By Sean Pendergast
By Sean Pendergast
By Sean Pendergast
By Jeff Balke
By Richard Connelly
By Jeff Balke
By Casey Michel
By Craig Hlavaty
It was a month prior to the November 8 election, and Garnet Coleman was again missing in action.
And people were talking.
The Houston state representative had abruptly withdrawn as co-chairman of Ann Richards' campaign in Harris County. One Democratic activist reported having seen an unshaven Coleman months earlier in a Galveston restaurant, sitting with his head down and not responding to a greeting. Other accounts circulated of mysterious disappearances and worried relatives tracking the 33-year-old state representative down to bare hotel rooms.
The stories were both incongruous and alarming, for the dapper and teetotaling Coleman has a squeaky-clean reputation and is considered one of the brightest young lights in local Democratic politics. His seat in the Texas House representing the Third Ward and part of the near southeast side previously had been held by Larry Evans, who died of a drug-induced heart attack in an Austin hotel room in 1991. With the wasted potential of Evans as a specter, those politically closest to Coleman were wondering aloud whether his considerable talents, too, were being consumed by personal demons.
"I feel very strongly about Garnet," says veteran Democratic activist Billie Carr, who worked with Coleman on Bill Clinton's presidential campaign. "I think he has the temperament and integrity we're looking for in political leadership and for people to serve in public office."
When the Houston Press tried to track down Coleman back in October, an aide in Austin suggested calling the lawmaker's home near the University of Houston campus. But a family member there said he was on vacation out of town. Finally, at the behest of several Democratic operatives, Coleman called from an undisclosed location to say he was getting help for an unspecified problem.
Coleman declined to offer further details, although he denied his whereabouts at times had been unknown by family and co-workers. "I don't think there were periods when people didn't know where I was," he said at the time. "I always like to have my space, and I don't have to let people know where I am if I don't want to. That's a part of having space."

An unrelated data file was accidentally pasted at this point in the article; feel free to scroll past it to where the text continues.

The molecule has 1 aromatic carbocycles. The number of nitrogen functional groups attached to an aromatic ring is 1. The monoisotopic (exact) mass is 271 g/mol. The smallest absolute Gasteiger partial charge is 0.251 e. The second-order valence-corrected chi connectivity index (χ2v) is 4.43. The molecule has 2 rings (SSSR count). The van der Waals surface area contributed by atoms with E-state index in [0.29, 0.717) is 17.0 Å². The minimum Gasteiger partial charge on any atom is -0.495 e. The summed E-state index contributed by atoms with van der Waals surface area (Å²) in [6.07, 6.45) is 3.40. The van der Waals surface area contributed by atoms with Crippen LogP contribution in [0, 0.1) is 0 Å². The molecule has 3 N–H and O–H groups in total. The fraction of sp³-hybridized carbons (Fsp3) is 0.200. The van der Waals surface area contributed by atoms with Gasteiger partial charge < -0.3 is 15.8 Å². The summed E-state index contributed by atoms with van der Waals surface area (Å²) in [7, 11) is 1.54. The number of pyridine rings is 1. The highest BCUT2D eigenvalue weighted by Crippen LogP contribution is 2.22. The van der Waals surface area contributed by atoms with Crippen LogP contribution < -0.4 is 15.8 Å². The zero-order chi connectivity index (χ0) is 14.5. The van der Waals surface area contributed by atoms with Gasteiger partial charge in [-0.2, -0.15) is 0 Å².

But now, having returned from a stay at the Menninger Clinic in Kansas, Coleman has begun opening up to his constituents and the public about a personal problem he says has dogged him since his college days: his periodic bouts of deep mental depression.
Depression, with its cycles of paralyzing lethargy, dread of personal contact and self-loathing, is a condition that people in private life can often mask and live with untreated for a lifetime. In the highly public and ultra-social political world, it cannot be so easily disguised. While he had apparently kept the specifics of his personal problems from his immediate family for a decade, in the spotlight of the political arena Coleman found that when his episodes of depression struck there were increasingly fewer refuges from a probing public.
"It's not just feeling sad," Coleman says of the sensations of depression. "It's being literally shut down from a mood that I have absolutely no control over .... For a long time I didn't confide in anybody because when you have a problem that may be emotional or mental, people look at you funny. And so you're not as comfortable as if you had heart disease or diabetes."
The fact that his father, the late Dr. John B. Coleman, was a demanding, influential businessman and political player made it more difficult for his sensitive, introspective son to seek help.
"It's a funny thing, he being a doctor and all of that," says Coleman. "He was also an old-fashioned type of individual. A lot of folks have a lot of pride, and you can have anything else wrong with you, but if it's something that if they don't quite understand, then it doesn't make sense."
Coleman's mother, Gloria Coleman, says she once told her husband he shouldn't have children "because he was too involved in his own thing."
Coleman, who describes his mother as a best friend, says it was his unresolved feelings about his father that triggered the worst depressive episodes of his life, which occurred after the elder Coleman passed away last spring.
"After my father died the depression was very, very severe," says Coleman. "It's the type of thing that I can't really tell and make sound rational. It's both fear and a need to be by yourself. Basically, you're just very sad and hopeless. And it's not something you can snap out of. Just not possible. Usually it would start with a higher anxiety level, and the anxiety creates the worry that makes me kind of slide. And then I just slide all the way down."
And the fear of a recurrence began to poison the periods when Coleman felt great.
"All of a sudden I would feel fine. And I didn't like that, because I'd be wondering when I wouldn't be feeling fine again. It almost felt worse to feel better," he says. "The worst thing was when it would come back, and I'd fall into this feeling of [having] really no energy and I'd go, 'God, just last month I was doing 50 million things in a day and getting them all done, and [now] I can't even get out of the bed. Or it's hard for me to make this phone call.'"
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